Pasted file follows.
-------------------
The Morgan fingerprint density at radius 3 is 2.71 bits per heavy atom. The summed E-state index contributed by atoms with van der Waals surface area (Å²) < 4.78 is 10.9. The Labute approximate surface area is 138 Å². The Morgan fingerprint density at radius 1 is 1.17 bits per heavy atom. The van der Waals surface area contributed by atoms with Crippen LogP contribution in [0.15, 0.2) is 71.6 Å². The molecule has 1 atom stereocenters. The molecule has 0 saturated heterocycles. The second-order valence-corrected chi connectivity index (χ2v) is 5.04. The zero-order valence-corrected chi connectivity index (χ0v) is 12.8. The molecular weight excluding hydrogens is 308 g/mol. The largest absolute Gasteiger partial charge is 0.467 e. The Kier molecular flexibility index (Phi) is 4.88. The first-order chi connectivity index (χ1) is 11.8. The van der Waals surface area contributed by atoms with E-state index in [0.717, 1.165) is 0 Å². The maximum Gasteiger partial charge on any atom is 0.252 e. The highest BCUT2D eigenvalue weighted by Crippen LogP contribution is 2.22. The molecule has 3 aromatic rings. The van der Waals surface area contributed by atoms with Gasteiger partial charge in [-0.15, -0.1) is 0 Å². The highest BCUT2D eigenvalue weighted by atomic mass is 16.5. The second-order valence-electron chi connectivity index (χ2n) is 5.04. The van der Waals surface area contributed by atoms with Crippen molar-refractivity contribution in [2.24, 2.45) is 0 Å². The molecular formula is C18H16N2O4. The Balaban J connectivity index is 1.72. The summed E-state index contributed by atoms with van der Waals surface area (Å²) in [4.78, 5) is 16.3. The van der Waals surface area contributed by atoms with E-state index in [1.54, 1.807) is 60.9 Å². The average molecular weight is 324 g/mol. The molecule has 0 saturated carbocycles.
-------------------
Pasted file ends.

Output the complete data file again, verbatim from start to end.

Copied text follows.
The Morgan fingerprint density at radius 3 is 2.71 bits per heavy atom. The summed E-state index contributed by atoms with van der Waals surface area (Å²) < 4.78 is 10.9. The Labute approximate surface area is 138 Å². The Morgan fingerprint density at radius 1 is 1.17 bits per heavy atom. The van der Waals surface area contributed by atoms with Crippen LogP contribution in [0.15, 0.2) is 71.6 Å². The molecule has 1 atom stereocenters. The molecule has 0 saturated heterocycles. The second-order valence-corrected chi connectivity index (χ2v) is 5.04. The zero-order valence-corrected chi connectivity index (χ0v) is 12.8. The molecular weight excluding hydrogens is 308 g/mol. The largest absolute Gasteiger partial charge is 0.467 e. The Kier molecular flexibility index (Phi) is 4.88. The first-order chi connectivity index (χ1) is 11.8. The van der Waals surface area contributed by atoms with E-state index in [0.717, 1.165) is 0 Å². The maximum Gasteiger partial charge on any atom is 0.252 e. The highest BCUT2D eigenvalue weighted by Crippen LogP contribution is 2.22. The molecule has 3 aromatic rings. The van der Waals surface area contributed by atoms with Gasteiger partial charge in [-0.15, -0.1) is 0 Å². The highest BCUT2D eigenvalue weighted by atomic mass is 16.5. The second-order valence-electron chi connectivity index (χ2n) is 5.04. The van der Waals surface area contributed by atoms with Crippen molar-refractivity contribution in [2.24, 2.45) is 0 Å². The molecular formula is C18H16N2O4. The Balaban J connectivity index is 1.72. The summed E-state index contributed by atoms with van der Waals surface area (Å²) in [4.78, 5) is 16.3. The van der Waals surface area contributed by atoms with E-state index in [1.54, 1.807) is 60.9 Å². The average molecular weight is 324 g/mol. The molecule has 0 saturated carbocycles.